Company failures fall 31% in April

  • Business Advice
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(Last updated )

The number of company insolvencies decreased by 31.8% in April 2023 to a total of 1,685 compared to March’s total of 2,471

The total figure was down 15% compared to last year’s number of 1,988, driven by a decrease in the number of creditors’ voluntary liquidations (CVLs).

However, this was higher than levels seen while the government support measures were in place in response to Covid-19 and also higher than pre-pandemic numbers.

The fall in insolvencies was seen across some sectors, with manufacturing seeing the greatest change. However, retail, hospitality, leisure and construction are still under pressure.

There were 1,368 CVLs, which was 23% lower than in April 2022, which stood at 1,771. The number of administrations and compulsory liquidations was higher than in April 2022.

In addition, 183 compulsory liquidations occurred, which was almost twice the number in April 2022.

The total number of compulsory liquidations has increased from historic lows seen during the pandemic, partly as a result of an increase in HMRC winding-up petitions.

Colin Haig, head of restructuring at Azets, said: ‘The long term trend in business failures will continue to tick upwards despite the total number of insolvencies dipping last month. More concerning is the number of compulsory liquidations, which continues at double the rate of last year and is also likely to keep rising.

‘Liquidation is an end-of-life process. It’s still possible to achieve going concern solutions for quite distressed business – but that won’t last.’

There were 6,336 individual involuntary arrangements (IVAs) registered per month in the three-month period ending April 2023, which is 16% lower than in the same period last year, which stood at 7,308.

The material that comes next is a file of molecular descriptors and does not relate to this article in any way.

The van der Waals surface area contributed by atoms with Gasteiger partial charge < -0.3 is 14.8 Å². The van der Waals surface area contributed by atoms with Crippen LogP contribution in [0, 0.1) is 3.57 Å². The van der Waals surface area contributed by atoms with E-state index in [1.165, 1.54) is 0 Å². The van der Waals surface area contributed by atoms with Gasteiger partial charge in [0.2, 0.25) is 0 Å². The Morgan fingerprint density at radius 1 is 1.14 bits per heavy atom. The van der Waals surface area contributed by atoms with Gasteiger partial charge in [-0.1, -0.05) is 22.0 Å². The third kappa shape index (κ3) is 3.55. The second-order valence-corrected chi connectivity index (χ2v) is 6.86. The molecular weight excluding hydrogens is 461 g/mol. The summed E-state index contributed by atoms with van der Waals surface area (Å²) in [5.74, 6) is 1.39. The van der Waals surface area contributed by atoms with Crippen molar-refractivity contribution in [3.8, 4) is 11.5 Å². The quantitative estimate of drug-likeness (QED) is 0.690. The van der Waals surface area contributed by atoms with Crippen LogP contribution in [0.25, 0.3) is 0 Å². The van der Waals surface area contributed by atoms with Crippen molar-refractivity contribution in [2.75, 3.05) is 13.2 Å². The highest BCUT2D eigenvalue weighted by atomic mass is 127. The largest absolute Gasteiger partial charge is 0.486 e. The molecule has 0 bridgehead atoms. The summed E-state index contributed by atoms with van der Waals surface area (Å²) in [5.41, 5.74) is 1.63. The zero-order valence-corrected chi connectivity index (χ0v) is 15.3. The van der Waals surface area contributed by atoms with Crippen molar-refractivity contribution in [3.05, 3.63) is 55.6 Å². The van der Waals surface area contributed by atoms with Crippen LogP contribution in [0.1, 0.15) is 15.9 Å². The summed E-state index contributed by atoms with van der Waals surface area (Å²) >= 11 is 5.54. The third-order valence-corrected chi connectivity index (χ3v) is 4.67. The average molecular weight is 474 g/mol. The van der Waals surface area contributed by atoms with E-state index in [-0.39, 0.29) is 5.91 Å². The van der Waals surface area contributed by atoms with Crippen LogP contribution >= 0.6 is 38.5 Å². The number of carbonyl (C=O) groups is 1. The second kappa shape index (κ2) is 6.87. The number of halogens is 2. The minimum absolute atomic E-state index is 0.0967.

For individuals, 531 bankruptcies were registered, which was 5% lower than in April 2022, which stood at 559.

Mark Supperstone, managing partner at ReSolve, said: ‘These statistics show that businesses are still operating in challenging times. While the number of insolvencies fell, the slight increase in liquidations and administrations highlights the fact that companies are still facing many ongoing issues.

‘Recent banking crises have made it more difficult for companies to secure investment, leading to challenges for businesses across a range of sectors.

‘The easy access to finance witnessed over the last decade has certainly ended, meaning businesses will have to focus more on cash flow and profitability to remain solvent. That said, the fall in insolvencies does hopefully suggest that conditions are beginning to improve.’

Commenting on the figures, Michael Mulligan, insolvency partner at Kingsley Napley LLP, said: ‘Whilst the Covid pandemic is largely over, many companies are still suffering from the long term economic effects of the same, and many have been unable to turn around their businesses to make up for the long periods of significantly reduced turnover during that period.

‘The financial issues these companies face have been exacerbated by rising inflation, in particular energy prices, and reduced consumer spending. All of this has had an adverse impact on turnover, profitability, and increased creditor enforcement action has shortened the timescale that companies have in practice to turn their businesses around.’

For answers to your questions on what happens to employees during an insolvency, visit BrAInbox today where you can find answers to questions like Does TUPE apply to insolvency proceedings?

Read more from the latest BrAInbox Business News update:

One in five taxpayers will pay 40% tax

HMRC late payment interest rate reaches 7%

Anxiety is key focus of Mental Health Awareness Week 2023

High costs hit mental health of company heads

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